The shift is primarily driven by the spectacular growth of clean energy technologies such as solar panels and electric vehicles, the structural shifts in China’s economy, and the ramifications of the global energy crisis,” he said. Now Birol says the outcome of COP28, together with the demand trajectories in oil and gas could lead oil companies to take very unhealthy, unwise economic and climate risks.       

Some of the issues raised by IEA have ramifications for countries like Uganda that are about to get their oil gas finds out of the ground. 

Uganda and other countries said they should be allowed to exploit such resources to power the transition to cleaner energy options.   COP28 suggested a gradual transition from oil and gas. Uganda expects to begin in 2025, which is just five years away from the predicted peak in oil demand. 

One major concern has been whether Uganda’s oil will still be profitable by 20230 at the time of the peak in global demand for oil According to the Petroleum Authority’s Executive Director, Earnest Rubondo Energy investments to arrive at the energy transition will require four trillion dollars per year globally.“And this is what is required between 2024 and 2030. This is a lot of money. It is not clear whether this money will be made available. And by saying it is not clear we are actually being polite. I think it will not be wrong to say that this money will not be made available,” he said

He is of the view that the transition will have to take longer than anyone would like. “It is worth noting that globally there is an increasing investment in oil and gas activities. Especially to address the energy security challenges following the COVID-19 and the Russia-Ukraine war. 

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The transition issue came up at the just concluded ninth Oil and Gas Convention 2024 held in Kampala. TotalEnergies EP Uganda (TEPU), General Manager, Philippe Groueix spoke about the just energy transition with the scope of the Tilenga project.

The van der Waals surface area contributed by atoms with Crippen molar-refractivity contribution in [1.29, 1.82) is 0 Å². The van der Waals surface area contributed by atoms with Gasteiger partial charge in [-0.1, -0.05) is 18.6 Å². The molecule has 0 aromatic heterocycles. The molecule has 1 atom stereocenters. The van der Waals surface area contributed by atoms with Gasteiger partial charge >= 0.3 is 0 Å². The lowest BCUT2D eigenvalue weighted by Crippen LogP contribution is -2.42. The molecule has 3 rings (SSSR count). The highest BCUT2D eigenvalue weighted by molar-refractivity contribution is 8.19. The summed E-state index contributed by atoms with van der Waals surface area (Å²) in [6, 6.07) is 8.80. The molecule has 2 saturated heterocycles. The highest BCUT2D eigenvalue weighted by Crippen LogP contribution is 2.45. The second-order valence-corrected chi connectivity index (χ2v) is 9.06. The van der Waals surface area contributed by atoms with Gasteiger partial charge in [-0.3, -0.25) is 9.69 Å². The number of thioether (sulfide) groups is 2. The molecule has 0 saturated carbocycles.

He said TotalEnergies has the responsibility to develop the resources “In a different compared to what has been done before in other countries in a more sustainable way” So when developing the Tilenga and EACOP projects, they have to be developed with the lowest possible emissions. 

“What we call scope one and two. And I can tell you we have been working Tilenga, Kingfisher, and EACOP to make sure that they are the best in the world in CO2 emissions” he said. The United Nations Environment Programme estimates that for the world to have a chance of keeping global warming below the 1.5C target set out in the Paris Agreement, emissions will need to fall by about 9% every year.

The Oil and Gas Industry in Net Zero Transitions analyzed the implications and opportunities for the industry. It said in transitions to net zero, oil and gas was set to become a less profitable and riskier business over time.   

The report’s analysis found that the current valuation of private oil and gas companies could fall by 25% from USD 6 trillion if all national energy and climate goals are reached and by up to 60% if the world gets on track to limit global warming to 1.5 °C. The report noted that the oil and gas sector was well placed to scale up some crucial technologies for clean energy transitions. 

“Some 30% of the energy consumed in 2050 in a decarbonized energy system comes from technologies that could benefit from the industry’s skills and resources – including hydrogen, carbon capture, offshore wind, and liquid biofuels,” it said. However, that would require a step-change in how the sector allocates its financial resources.  

The oil and gas industry invested around USD 20 billion in clean energy in 2022, or roughly 2.5% of its total capital spending. 

The IEA said  producers looking to align with the aims of the Paris Agreement would need to put 50% of their capital expenditures towards clean energy projects by 2030, on top of the investment required to reduce emissions from their operations.